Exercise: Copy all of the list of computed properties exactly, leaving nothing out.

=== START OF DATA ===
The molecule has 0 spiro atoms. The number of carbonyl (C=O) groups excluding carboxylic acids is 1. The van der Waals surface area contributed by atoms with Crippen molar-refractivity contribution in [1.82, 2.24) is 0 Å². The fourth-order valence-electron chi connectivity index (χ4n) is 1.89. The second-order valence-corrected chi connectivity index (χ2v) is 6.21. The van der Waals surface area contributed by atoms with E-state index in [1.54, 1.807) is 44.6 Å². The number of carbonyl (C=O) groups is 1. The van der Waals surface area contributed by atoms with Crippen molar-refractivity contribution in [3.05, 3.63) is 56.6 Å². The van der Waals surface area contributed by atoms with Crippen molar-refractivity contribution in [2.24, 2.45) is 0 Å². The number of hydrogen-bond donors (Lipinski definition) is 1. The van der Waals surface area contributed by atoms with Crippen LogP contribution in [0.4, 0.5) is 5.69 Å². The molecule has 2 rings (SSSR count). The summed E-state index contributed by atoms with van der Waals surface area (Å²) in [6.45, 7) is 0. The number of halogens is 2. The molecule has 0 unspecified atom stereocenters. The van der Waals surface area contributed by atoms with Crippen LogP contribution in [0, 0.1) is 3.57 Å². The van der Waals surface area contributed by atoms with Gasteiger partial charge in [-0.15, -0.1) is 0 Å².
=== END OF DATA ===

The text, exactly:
The molecule has 0 spiro atoms. The number of carbonyl (C=O) groups excluding carboxylic acids is 1. The van der Waals surface area contributed by atoms with Crippen molar-refractivity contribution in [1.82, 2.24) is 0 Å². The fourth-order valence-electron chi connectivity index (χ4n) is 1.89. The second-order valence-corrected chi connectivity index (χ2v) is 6.21. The van der Waals surface area contributed by atoms with E-state index in [1.54, 1.807) is 44.6 Å². The number of carbonyl (C=O) groups is 1. The van der Waals surface area contributed by atoms with Crippen molar-refractivity contribution in [3.05, 3.63) is 56.6 Å². The van der Waals surface area contributed by atoms with Crippen molar-refractivity contribution in [2.24, 2.45) is 0 Å². The number of hydrogen-bond donors (Lipinski definition) is 1. The van der Waals surface area contributed by atoms with Crippen LogP contribution in [0.4, 0.5) is 5.69 Å². The molecule has 2 rings (SSSR count). The summed E-state index contributed by atoms with van der Waals surface area (Å²) in [6.45, 7) is 0. The number of halogens is 2. The molecule has 0 unspecified atom stereocenters. The van der Waals surface area contributed by atoms with Crippen LogP contribution in [0, 0.1) is 3.57 Å². The van der Waals surface area contributed by atoms with Gasteiger partial charge in [-0.15, -0.1) is 0 Å².